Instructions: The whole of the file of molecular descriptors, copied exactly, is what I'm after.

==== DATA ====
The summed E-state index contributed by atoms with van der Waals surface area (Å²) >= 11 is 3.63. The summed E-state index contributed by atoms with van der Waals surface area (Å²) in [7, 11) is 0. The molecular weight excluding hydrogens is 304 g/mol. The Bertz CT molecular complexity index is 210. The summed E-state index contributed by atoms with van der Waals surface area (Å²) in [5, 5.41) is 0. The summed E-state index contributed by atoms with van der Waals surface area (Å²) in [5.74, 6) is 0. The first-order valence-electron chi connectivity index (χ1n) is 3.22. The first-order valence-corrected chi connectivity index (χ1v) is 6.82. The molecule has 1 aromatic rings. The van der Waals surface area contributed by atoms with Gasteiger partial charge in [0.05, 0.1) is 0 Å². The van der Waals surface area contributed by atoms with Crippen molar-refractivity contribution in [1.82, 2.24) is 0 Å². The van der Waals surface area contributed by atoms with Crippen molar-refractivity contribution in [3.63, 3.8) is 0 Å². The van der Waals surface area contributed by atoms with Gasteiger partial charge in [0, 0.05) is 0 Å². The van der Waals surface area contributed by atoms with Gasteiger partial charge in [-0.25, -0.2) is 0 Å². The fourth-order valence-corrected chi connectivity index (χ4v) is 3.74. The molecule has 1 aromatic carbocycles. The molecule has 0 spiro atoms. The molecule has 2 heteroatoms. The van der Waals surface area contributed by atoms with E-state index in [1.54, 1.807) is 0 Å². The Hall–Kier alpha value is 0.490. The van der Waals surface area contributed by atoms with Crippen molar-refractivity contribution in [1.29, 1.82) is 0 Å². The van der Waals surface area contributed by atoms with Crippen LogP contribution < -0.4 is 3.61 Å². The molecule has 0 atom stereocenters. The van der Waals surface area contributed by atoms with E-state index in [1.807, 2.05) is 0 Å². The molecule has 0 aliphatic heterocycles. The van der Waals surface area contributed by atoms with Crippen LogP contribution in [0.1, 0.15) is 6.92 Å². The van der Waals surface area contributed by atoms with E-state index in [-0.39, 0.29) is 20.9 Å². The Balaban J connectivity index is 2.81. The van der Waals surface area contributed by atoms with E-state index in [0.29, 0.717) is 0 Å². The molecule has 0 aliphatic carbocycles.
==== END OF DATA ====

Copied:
The summed E-state index contributed by atoms with van der Waals surface area (Å²) >= 11 is 3.63. The summed E-state index contributed by atoms with van der Waals surface area (Å²) in [7, 11) is 0. The molecular weight excluding hydrogens is 304 g/mol. The Bertz CT molecular complexity index is 210. The summed E-state index contributed by atoms with van der Waals surface area (Å²) in [5, 5.41) is 0. The summed E-state index contributed by atoms with van der Waals surface area (Å²) in [5.74, 6) is 0. The first-order valence-electron chi connectivity index (χ1n) is 3.22. The first-order valence-corrected chi connectivity index (χ1v) is 6.82. The molecule has 1 aromatic rings. The van der Waals surface area contributed by atoms with Gasteiger partial charge in [0.05, 0.1) is 0 Å². The van der Waals surface area contributed by atoms with Crippen molar-refractivity contribution in [1.82, 2.24) is 0 Å². The van der Waals surface area contributed by atoms with Crippen molar-refractivity contribution in [3.63, 3.8) is 0 Å². The van der Waals surface area contributed by atoms with Gasteiger partial charge in [0, 0.05) is 0 Å². The van der Waals surface area contributed by atoms with Gasteiger partial charge in [-0.25, -0.2) is 0 Å². The fourth-order valence-corrected chi connectivity index (χ4v) is 3.74. The molecule has 1 aromatic carbocycles. The molecule has 0 spiro atoms. The molecule has 2 heteroatoms. The van der Waals surface area contributed by atoms with E-state index in [1.54, 1.807) is 0 Å². The Hall–Kier alpha value is 0.490. The van der Waals surface area contributed by atoms with Crippen molar-refractivity contribution in [1.29, 1.82) is 0 Å². The van der Waals surface area contributed by atoms with Crippen LogP contribution < -0.4 is 3.61 Å². The molecule has 0 atom stereocenters. The van der Waals surface area contributed by atoms with E-state index in [1.807, 2.05) is 0 Å². The molecule has 0 aliphatic heterocycles. The van der Waals surface area contributed by atoms with Crippen LogP contribution in [0.1, 0.15) is 6.92 Å². The van der Waals surface area contributed by atoms with E-state index in [-0.39, 0.29) is 20.9 Å². The Balaban J connectivity index is 2.81. The van der Waals surface area contributed by atoms with E-state index in [0.29, 0.717) is 0 Å². The molecule has 0 aliphatic carbocycles.